Security Experts:

SMS-controlled Malware Hijacking Android Phones

Researchers at NQ Mobile, working alongside researchers at North Carolina State University, have discovered new Android malware that is controlled via SMS that can do a number of things on the compromised device including recording calls and surrounding noise.

Called TigerBot, the recently discovered malware was found circulating in the wild via non-official Android channels. Once again, this discovery is proving the sensibility of only installing official applications, and only those available from known, legitimate sources such as Google Play.

TigerBot will hide itself on a compromised device by forgoing an icon on the home screen, and by masking itself with a legit application name such as Flash or System. Once installed an active, it will register a receiver with a high priority to listen to the intent with action “android.provider.Telephony.SMS_RECEIVED.”

Tigerbot Android Malware“Upon receiving a new SMS message, TigerBot will check whether the message is a specific bot command. If so it will prevent this message from being seen by the users and then execute the command accordingly,” NQ explained on their blog.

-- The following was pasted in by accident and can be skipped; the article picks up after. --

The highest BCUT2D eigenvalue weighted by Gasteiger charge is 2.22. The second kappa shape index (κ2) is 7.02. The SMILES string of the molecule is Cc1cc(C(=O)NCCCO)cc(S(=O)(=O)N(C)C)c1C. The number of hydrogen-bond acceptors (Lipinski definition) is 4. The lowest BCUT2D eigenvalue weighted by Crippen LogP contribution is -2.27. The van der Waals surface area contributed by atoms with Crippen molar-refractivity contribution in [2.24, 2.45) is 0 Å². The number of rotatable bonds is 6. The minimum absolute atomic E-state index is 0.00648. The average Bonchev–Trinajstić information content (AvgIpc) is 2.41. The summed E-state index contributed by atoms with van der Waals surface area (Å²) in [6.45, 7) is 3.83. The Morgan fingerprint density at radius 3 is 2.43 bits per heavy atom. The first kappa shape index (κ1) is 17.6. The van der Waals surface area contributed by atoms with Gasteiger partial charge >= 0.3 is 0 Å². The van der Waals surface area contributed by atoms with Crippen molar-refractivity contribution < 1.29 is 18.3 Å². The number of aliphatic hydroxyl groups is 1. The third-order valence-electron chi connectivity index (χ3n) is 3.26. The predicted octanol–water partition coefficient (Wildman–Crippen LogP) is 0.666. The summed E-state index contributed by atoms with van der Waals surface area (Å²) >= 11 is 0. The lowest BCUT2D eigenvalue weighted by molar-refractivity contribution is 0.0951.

Based on the code examination, NQ said that TigerBot can record sounds in the immediate area of the device, as well as calls themselves. It also has the ability to alter network settings, report its current GPS coordinates, capture and upload images, kill other processes, and reboot the phone.

“Our analysis shows that some of the above commands may not be perfectly supported... [For example] the command to kill other processes may only work on early Android versions,” NQ added.

The fact that TigerBot and any variants can be controlled without the user’s knowledge marks it as a serious risk, the mobile security firm said.

Again, the best bet to avoid infection comes from sticking to legit sources when downloading applications.

In addition, NQ said that users should always reject application requests from unknown sources, closely monitor permissions requested by any application, and reminded that applications shouldn't request permission to do more than what it offers in its official list of features.

Related Reading: New Android Malware Targets Non-Rooted Devices

Related: Android Malware Increased 3,325 Percent in Seven Months, Says Juniper Networks

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Steve Ragan is a security reporter and contributor for SecurityWeek. Prior to joining the journalism world in 2005, he spent 15 years as a freelance IT contractor focused on endpoint security and security training.